Candle headed for recycling
According to Arso’s data, a little over 1,500 tons of used graveyard candles were collected in 2020. Most of the material in these candles, almost 84%, was recycled, while the rest was processed into fuel, incinerated or discarded in landfills.
Oštro attached tracking devices to two electronic candles. We threw the first one in the candle container at the Bohinjska Bistrica cemetery in July, but ten days later, we lost contact with it.
The Bohinj municipality said that the container had only been emptied at the beginning of August, so the tracking device most probably lost its connection while it was still on the site. The candles from that cemetery are first taken to a collection centre and then handed over to the company Ekol.
The other candle was disposed of in a container at the Žale cemetery in Ljubljana at the beginning of November. Soon after it reached the facility of the Plastkom company in Jesenice, where it remained at the time of publication.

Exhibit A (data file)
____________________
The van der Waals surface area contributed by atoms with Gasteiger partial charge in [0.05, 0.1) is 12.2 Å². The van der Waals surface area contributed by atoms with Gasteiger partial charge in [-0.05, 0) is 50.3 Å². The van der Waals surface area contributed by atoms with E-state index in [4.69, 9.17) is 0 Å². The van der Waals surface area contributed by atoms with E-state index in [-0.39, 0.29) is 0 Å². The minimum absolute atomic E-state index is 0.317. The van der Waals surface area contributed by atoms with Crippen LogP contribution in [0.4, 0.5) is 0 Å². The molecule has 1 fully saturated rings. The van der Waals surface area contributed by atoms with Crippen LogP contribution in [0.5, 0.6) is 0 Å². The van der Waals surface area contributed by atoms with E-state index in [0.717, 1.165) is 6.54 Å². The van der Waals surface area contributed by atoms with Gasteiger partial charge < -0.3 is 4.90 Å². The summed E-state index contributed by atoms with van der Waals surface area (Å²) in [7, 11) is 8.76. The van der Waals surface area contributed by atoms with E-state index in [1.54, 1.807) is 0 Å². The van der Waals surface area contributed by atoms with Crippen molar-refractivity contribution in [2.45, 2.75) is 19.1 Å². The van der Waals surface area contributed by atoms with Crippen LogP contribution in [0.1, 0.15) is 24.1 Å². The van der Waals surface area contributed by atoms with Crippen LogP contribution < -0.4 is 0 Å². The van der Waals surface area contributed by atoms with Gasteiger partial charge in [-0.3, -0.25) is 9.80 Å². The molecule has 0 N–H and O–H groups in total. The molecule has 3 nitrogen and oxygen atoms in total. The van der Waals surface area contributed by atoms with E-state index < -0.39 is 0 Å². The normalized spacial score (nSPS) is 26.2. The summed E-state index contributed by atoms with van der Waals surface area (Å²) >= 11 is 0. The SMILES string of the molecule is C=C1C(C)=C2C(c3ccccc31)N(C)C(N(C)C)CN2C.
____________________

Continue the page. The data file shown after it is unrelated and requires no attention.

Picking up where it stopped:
Plastkom first weighs the candles and separates paraffin wax candles from electronic lantern candles, the company told Oštro. The paraffin wax is melted and sold, while the housing of the candles is recycled.
The procedure for dismantling electronic candles is somewhat more time-consuming as they are first sorted by the material of the housing, after which the batteries are removed. Housings from PVC plastic are processed into granules, while those made of PET plastic are sent to incineration.
‘Lost’ Asbestos Roofing